Date of Award


Document Type

Open Access Dissertation


Earth and Ocean Sciences


Geological Sciences

First Advisor

Camelia Knapp


This study numerically simulated the injection of supercritical phase CO2 into the South Georgia Rift (SGR) basin to evaluate the feasibility and efficacy of long term geologic storage. The injection simulation modeling was divided into two phases. During phase one of the modeling, very little geologic and reservoir dynamics data was known about the SGR basin. Due to lack of basin data, an equilibrium model was used to estimate the initial hydrostatic pressure, temperature and salinity gradients that represent our study area. For the equilibrium model, the USGS SEAWAT program was used and for the CO2 injection simulation, TOUGH2-ECO2N was used. A stochastic approach was used to populate the permeability in the injection horizon within the model domain. The statistical method to address permeability uncertainty and heterogeneity was Sequential Gaussian Simulation. The target injection depths are well below the 1 km depth required to maintain CO2 as a supercritical fluid. This study simulated 30 million tons of CO2 injected at a rate of 1 million tons per year for 30 years. This is USDOE’s stated minimum capacity requirement for a viable CO2 storage reservoir. In addition to this requirement, a 970 year shut-in time (no injection) was also simulated to better determine the long term fate and migration of the injected CO2 and to ensure that the SGR basin could effectively contain 30 million tonnes of CO2. The preliminary modeling of CO2 injection indicated that the SGR basin is suitable for geologic storage of this DOE stated minimum capacity. During phase two, newly acquired seismic and well data were used to build a 3-D geologic model that included structure for the injection simulation model. Phase two of the injection simulation modeling looks at the effects of faulting on the numerical simulation of CO2 injection into the South Georgia Rift basin. For this study, two software packages were employed to build the injection simulation model. Petrel™ was used to construct geo-cellular grid based on the 3-D geologic model. CO2 injection simulation was achieved using the compositional reservoir simulator CMG-GEM. The total simulation time was 100 years during which a total of 30 million tonnes of CO2 was injected at a rate of 1 million tonnes per year for 30 years followed by a 70 year shut-in period. Multiple experiments were run to find the effects of fault permeability on the resultant fate of the injected CO2. Fault permeabilities were: 0 mD representing a sealing fault, 1 mD representing a low permeability fault, and 100 mD representing a conduit fault. The results from this research illustrate that with a permeability of 1 mD, significant leakage of CO2 occurs up the faults. This is evidence that fault analysis is a critical factor in injection simulation modeling and ultimately in determining the efficacy of long term geologic storage of CO2 and that even low permeability faults make the geology potentially unsuitable. Conclusion of this research are: 1) the SGR basin is composed of numerous sub-basins, 2) this study only looked at portions of one sub-basin, 3) in SC, 30 million tonnes of CO2 can be injected into the diabase units if the fracture network is continuous through the units, 4) due to the severity of the faulting there is no way of assuring the injected CO2 will not migrate upward into the overlying Coastal Plain aquifers, and 5) the SGR basin covers area in three states and this project only studied two small areas so there is enormous potential for CO2 sequestration in other portions the basin and further research needs to be done to find these areas.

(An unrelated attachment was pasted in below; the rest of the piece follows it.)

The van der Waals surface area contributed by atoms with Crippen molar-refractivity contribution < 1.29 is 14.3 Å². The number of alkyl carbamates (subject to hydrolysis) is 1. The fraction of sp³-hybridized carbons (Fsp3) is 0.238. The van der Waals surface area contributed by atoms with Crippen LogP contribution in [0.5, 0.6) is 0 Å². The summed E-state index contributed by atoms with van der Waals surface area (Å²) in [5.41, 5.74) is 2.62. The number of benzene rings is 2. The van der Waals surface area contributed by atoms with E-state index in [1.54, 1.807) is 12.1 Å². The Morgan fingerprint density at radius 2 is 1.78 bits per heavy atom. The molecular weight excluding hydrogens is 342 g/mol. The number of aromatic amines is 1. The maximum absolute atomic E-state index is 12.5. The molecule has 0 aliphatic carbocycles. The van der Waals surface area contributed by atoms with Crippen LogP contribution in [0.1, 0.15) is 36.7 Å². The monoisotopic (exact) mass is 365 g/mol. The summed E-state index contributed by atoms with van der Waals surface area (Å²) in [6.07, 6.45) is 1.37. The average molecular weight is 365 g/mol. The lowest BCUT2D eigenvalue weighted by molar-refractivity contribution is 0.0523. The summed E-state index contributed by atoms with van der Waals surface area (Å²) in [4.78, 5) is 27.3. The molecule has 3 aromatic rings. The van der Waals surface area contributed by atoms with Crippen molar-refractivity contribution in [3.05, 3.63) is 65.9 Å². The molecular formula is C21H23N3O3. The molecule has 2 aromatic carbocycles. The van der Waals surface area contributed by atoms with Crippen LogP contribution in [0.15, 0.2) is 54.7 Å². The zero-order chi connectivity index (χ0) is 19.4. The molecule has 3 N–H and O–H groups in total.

© 2015, Daniel Eric Taylor Brantley

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